This is unfortunately a fairly common occurrence, but EVEN THOUGH I SHOULDN’T HAVE TO, many times I can fix it. Now, I’m pretty tech savvy, so I know that the control for the title and author is located in the properties area of the PDF. Probably half the time or more I can go into the properties and make the change easy peasy to the correct title/author EVEN THOUGH I SHOULDN’T HAVE TO, but there are times when I can’t because the file is security protected from any changes. Five of the eight instances that I list above are the latter, meaning I now have three books that I have no idea what they are just by looking at the list (I can deal with a filename as a title as long as it tells which book it is, though the librarian in me doesn’t like it even one little bit). I can  export the PDF to a RTF doc, fix the properties, then re-save it as a PDF — or leave it in RTF as my Sony can read that format — BUT I SHOULDN’T HAVE TO (besides, that screws up the spacing).  Unless I do this to these files— and I’ve done before to other books — I will take them off the reader and only read them on my laptop.  But I have a reader for a reason; if I wanted to read on the laptop, I wouldn’t have spent $400 on the Sony.

I am tired of shoddy, sloppy work on the part of some of you publishers (don’t get me started on non-ebook-specific issues; see Wave’s post from yesterday on criticism of the genre, and no, this was not an intentional follow-up). There is no excuse for this to happen.  Would you consider printing a book with no title or author listed on the cover?  I think not, and this is how I view this problem. While I am sympathetic and understand that books go through many different hands during the process, some publishers are very small and/or new with limited staff, and many times the file is made into numerous formats, whoever has it last should make sure that this part of the file is correct. This is how many of your readers find books in their devices. It literally takes me less than 30 seconds to make the change and re-save the file — when I’m able to do so, that is — so I don’t want to hear time as an excuse. If it’s an oversight and you didn’t even know this was an issue, here is an impassioned plea for you to realize it’s a problem and correct it from here on out (and go back and fix your backlists as well for new buyers). And if you choose to ignore me — which is your right, certainly — at least give me the ability to make the change by not having it secured.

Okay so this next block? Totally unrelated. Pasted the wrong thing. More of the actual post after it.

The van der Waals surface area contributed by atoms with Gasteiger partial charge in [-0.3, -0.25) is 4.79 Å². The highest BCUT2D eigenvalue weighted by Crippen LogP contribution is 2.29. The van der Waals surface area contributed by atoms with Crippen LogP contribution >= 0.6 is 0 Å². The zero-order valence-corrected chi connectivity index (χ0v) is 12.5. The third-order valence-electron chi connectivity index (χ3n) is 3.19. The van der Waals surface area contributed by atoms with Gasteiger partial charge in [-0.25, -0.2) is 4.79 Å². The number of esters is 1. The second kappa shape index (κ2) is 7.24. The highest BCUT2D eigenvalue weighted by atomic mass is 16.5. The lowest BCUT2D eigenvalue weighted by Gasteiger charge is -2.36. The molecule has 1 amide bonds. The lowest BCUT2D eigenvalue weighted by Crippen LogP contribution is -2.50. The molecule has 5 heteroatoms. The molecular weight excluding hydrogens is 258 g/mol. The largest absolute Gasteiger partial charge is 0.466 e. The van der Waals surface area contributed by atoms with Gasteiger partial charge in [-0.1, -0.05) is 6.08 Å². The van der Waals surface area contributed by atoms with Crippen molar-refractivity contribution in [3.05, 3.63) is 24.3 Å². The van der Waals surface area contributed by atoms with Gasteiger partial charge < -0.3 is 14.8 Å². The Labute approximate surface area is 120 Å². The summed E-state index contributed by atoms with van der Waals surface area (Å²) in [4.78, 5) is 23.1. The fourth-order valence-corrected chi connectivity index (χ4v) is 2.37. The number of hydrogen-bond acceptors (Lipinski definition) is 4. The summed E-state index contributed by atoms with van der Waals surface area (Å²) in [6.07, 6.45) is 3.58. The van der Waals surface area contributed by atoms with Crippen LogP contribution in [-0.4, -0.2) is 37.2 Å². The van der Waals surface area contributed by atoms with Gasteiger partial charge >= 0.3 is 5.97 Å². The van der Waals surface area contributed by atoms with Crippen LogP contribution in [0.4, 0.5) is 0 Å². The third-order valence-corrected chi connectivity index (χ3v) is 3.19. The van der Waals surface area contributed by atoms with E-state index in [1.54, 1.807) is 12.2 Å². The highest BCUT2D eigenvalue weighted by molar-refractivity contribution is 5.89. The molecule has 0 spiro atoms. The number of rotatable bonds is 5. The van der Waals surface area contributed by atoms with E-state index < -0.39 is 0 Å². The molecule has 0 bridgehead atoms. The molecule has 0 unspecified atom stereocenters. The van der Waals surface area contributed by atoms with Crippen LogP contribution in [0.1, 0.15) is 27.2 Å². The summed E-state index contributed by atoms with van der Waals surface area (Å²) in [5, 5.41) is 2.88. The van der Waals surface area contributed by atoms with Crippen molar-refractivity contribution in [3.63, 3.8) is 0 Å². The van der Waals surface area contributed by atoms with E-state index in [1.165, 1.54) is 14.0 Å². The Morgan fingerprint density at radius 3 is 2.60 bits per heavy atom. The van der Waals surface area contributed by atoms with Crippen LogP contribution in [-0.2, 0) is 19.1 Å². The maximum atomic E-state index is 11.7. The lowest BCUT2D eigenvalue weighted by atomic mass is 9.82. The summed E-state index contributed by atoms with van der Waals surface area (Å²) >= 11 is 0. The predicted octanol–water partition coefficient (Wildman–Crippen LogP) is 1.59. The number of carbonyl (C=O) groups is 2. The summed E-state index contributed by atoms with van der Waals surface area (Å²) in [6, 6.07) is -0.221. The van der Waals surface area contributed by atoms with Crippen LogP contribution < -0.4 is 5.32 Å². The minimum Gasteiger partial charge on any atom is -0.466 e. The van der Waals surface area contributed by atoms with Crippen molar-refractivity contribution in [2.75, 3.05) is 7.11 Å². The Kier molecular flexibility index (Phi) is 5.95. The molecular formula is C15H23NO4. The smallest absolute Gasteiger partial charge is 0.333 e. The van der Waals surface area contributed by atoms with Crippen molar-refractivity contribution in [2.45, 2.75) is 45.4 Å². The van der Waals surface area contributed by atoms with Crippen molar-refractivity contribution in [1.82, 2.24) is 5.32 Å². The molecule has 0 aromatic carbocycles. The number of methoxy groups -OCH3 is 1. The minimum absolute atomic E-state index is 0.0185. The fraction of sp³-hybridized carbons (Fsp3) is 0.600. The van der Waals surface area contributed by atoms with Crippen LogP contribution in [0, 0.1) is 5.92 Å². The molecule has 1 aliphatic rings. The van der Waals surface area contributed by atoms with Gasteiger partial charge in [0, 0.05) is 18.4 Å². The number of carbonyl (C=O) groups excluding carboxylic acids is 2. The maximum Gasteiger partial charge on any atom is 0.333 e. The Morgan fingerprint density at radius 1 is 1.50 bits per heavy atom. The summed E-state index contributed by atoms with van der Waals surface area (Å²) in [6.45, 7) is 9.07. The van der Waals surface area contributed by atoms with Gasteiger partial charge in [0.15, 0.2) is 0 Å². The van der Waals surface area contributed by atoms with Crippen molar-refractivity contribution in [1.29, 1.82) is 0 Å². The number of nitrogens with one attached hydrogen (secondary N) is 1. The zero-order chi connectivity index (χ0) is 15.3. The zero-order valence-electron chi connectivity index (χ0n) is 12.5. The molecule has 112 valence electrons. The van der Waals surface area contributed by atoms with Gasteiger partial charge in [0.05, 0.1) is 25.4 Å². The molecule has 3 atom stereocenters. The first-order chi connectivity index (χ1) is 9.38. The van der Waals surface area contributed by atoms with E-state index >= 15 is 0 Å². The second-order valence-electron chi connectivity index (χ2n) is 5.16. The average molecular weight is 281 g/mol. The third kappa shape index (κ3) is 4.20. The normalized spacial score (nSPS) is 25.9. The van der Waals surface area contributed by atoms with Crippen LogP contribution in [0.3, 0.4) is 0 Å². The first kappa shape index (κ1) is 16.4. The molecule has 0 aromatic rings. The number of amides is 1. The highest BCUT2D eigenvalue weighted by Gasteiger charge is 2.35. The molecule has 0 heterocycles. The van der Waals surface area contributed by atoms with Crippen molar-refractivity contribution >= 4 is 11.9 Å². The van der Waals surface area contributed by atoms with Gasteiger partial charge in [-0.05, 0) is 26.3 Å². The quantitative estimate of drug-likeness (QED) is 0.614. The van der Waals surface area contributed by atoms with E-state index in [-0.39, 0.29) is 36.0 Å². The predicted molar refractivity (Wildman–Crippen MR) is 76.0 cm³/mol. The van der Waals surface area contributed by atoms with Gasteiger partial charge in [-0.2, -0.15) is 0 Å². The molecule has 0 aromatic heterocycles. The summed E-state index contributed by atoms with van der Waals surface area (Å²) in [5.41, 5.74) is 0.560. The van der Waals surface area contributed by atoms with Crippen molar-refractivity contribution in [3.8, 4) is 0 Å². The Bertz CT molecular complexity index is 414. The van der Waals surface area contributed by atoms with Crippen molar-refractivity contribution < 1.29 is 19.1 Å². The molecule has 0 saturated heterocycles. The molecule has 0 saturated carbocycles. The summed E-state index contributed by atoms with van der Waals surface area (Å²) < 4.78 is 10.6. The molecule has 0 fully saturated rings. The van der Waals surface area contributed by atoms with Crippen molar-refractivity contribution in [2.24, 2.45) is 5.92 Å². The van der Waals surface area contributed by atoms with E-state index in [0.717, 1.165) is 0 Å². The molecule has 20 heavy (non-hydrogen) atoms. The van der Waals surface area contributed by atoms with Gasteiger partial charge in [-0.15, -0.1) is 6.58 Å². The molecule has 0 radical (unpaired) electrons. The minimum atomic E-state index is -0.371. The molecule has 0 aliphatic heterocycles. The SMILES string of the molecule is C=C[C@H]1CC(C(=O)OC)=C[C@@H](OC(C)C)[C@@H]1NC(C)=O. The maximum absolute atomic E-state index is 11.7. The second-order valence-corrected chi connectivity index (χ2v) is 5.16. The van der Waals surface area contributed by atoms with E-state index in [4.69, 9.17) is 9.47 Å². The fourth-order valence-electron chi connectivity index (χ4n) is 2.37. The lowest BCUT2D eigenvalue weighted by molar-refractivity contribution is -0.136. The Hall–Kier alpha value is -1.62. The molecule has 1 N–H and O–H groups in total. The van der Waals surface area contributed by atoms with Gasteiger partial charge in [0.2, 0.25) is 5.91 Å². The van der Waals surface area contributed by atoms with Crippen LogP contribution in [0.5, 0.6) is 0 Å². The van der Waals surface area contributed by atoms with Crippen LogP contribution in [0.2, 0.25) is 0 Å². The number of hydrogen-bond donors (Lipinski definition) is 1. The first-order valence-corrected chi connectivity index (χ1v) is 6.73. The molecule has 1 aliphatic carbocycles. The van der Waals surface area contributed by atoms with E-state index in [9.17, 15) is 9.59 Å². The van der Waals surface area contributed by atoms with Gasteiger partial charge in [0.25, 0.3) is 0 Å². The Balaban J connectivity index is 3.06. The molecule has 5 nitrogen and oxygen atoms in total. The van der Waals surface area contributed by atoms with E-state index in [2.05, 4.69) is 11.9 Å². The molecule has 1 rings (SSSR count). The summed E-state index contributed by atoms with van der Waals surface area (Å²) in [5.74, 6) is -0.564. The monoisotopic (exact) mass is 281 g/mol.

Thank you for your time and attention,

Aunt Lynn (in Berkeley)


Okay, now that that’s out of my system…  🙂

Does this bother anyone else?  Am I the only one who finds this to be a problem?

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  • I have a Sony and all the problems with the file names, as well as PDFs that have part of the font normal sized and part really tiny, and no way to modify the font size on the tiny stuff. Like so many others, I have been trying using Calibre to convert to epub.

    Since I read this post, I downloaded a free read from James Buchanan’s website and a title that should have been “Measure Up” became “mesure up” which sounds like a bad porn title.

    Reply
  • P.S. To clarify–I mean, I don’t see the metadata in Acrobat or Preview unless I go to the menu option to show them (I think it’s Properties in Acrobat and Inspector in Preview). I don’t think Goodreader has a way to view the metadata but I’m not sure.